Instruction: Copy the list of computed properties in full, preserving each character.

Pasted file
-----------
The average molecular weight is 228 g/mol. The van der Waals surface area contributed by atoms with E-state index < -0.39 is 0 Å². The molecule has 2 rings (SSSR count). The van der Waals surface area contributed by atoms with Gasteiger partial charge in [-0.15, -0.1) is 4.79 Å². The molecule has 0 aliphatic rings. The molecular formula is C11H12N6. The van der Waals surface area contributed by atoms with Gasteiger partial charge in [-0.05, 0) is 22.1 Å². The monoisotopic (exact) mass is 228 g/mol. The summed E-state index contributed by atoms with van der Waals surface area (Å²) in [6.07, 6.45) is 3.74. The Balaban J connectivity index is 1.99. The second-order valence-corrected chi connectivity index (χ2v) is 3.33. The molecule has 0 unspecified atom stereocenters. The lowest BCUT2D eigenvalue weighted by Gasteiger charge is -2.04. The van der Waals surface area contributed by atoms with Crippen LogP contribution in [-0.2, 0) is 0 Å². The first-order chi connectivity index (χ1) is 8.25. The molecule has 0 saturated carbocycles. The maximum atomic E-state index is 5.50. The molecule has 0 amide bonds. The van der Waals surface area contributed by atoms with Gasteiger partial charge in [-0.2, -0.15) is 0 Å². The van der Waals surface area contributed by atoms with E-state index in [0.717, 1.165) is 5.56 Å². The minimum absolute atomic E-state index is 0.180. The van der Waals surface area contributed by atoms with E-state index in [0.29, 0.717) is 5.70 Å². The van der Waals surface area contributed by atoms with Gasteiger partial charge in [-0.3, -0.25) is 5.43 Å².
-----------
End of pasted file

The average molecular weight is 228 g/mol. The van der Waals surface area contributed by atoms with E-state index < -0.39 is 0 Å². The molecule has 2 rings (SSSR count). The van der Waals surface area contributed by atoms with Gasteiger partial charge in [-0.15, -0.1) is 4.79 Å². The molecule has 0 aliphatic rings. The molecular formula is C11H12N6. The van der Waals surface area contributed by atoms with Gasteiger partial charge in [-0.05, 0) is 22.1 Å². The monoisotopic (exact) mass is 228 g/mol. The summed E-state index contributed by atoms with van der Waals surface area (Å²) in [6.07, 6.45) is 3.74. The Balaban J connectivity index is 1.99. The second-order valence-corrected chi connectivity index (χ2v) is 3.33. The molecule has 0 unspecified atom stereocenters. The lowest BCUT2D eigenvalue weighted by Gasteiger charge is -2.04. The van der Waals surface area contributed by atoms with Crippen LogP contribution in [-0.2, 0) is 0 Å². The first-order chi connectivity index (χ1) is 8.25. The molecule has 0 saturated carbocycles. The maximum atomic E-state index is 5.50. The molecule has 0 amide bonds. The van der Waals surface area contributed by atoms with Gasteiger partial charge in [-0.2, -0.15) is 0 Å². The van der Waals surface area contributed by atoms with E-state index in [0.717, 1.165) is 5.56 Å². The minimum absolute atomic E-state index is 0.180. The van der Waals surface area contributed by atoms with E-state index in [0.29, 0.717) is 5.70 Å². The van der Waals surface area contributed by atoms with Gasteiger partial charge in [-0.3, -0.25) is 5.43 Å².